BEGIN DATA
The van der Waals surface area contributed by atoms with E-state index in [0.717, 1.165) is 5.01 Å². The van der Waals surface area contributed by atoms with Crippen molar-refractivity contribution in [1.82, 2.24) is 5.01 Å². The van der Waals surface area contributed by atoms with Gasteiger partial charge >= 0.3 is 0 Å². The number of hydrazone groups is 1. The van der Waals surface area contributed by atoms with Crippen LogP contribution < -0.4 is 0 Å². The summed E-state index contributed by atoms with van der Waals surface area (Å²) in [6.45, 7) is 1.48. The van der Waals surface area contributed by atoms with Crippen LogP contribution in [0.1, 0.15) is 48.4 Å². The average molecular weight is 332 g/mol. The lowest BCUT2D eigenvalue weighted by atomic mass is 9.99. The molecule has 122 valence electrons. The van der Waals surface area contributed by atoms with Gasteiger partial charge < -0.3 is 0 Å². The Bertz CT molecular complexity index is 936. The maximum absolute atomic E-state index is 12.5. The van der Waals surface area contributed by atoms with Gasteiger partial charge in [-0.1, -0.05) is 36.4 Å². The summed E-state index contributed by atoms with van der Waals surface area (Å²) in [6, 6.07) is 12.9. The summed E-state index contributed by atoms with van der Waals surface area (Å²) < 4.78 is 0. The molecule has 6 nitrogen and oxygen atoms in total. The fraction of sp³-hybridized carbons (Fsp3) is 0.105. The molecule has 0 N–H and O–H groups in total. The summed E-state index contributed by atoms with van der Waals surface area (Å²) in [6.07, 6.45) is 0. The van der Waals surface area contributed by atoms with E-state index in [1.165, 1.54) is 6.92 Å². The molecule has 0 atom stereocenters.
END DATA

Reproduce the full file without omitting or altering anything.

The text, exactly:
The van der Waals surface area contributed by atoms with E-state index in [0.717, 1.165) is 5.01 Å². The van der Waals surface area contributed by atoms with Crippen molar-refractivity contribution in [1.82, 2.24) is 5.01 Å². The van der Waals surface area contributed by atoms with Gasteiger partial charge >= 0.3 is 0 Å². The number of hydrazone groups is 1. The van der Waals surface area contributed by atoms with Crippen LogP contribution < -0.4 is 0 Å². The summed E-state index contributed by atoms with van der Waals surface area (Å²) in [6.45, 7) is 1.48. The van der Waals surface area contributed by atoms with Crippen LogP contribution in [0.1, 0.15) is 48.4 Å². The average molecular weight is 332 g/mol. The lowest BCUT2D eigenvalue weighted by atomic mass is 9.99. The molecule has 122 valence electrons. The van der Waals surface area contributed by atoms with Gasteiger partial charge < -0.3 is 0 Å². The Bertz CT molecular complexity index is 936. The maximum absolute atomic E-state index is 12.5. The van der Waals surface area contributed by atoms with Gasteiger partial charge in [-0.1, -0.05) is 36.4 Å². The summed E-state index contributed by atoms with van der Waals surface area (Å²) in [6, 6.07) is 12.9. The summed E-state index contributed by atoms with van der Waals surface area (Å²) < 4.78 is 0. The molecule has 6 nitrogen and oxygen atoms in total. The fraction of sp³-hybridized carbons (Fsp3) is 0.105. The molecule has 0 N–H and O–H groups in total. The summed E-state index contributed by atoms with van der Waals surface area (Å²) in [6.07, 6.45) is 0. The van der Waals surface area contributed by atoms with E-state index in [1.165, 1.54) is 6.92 Å². The molecule has 0 atom stereocenters.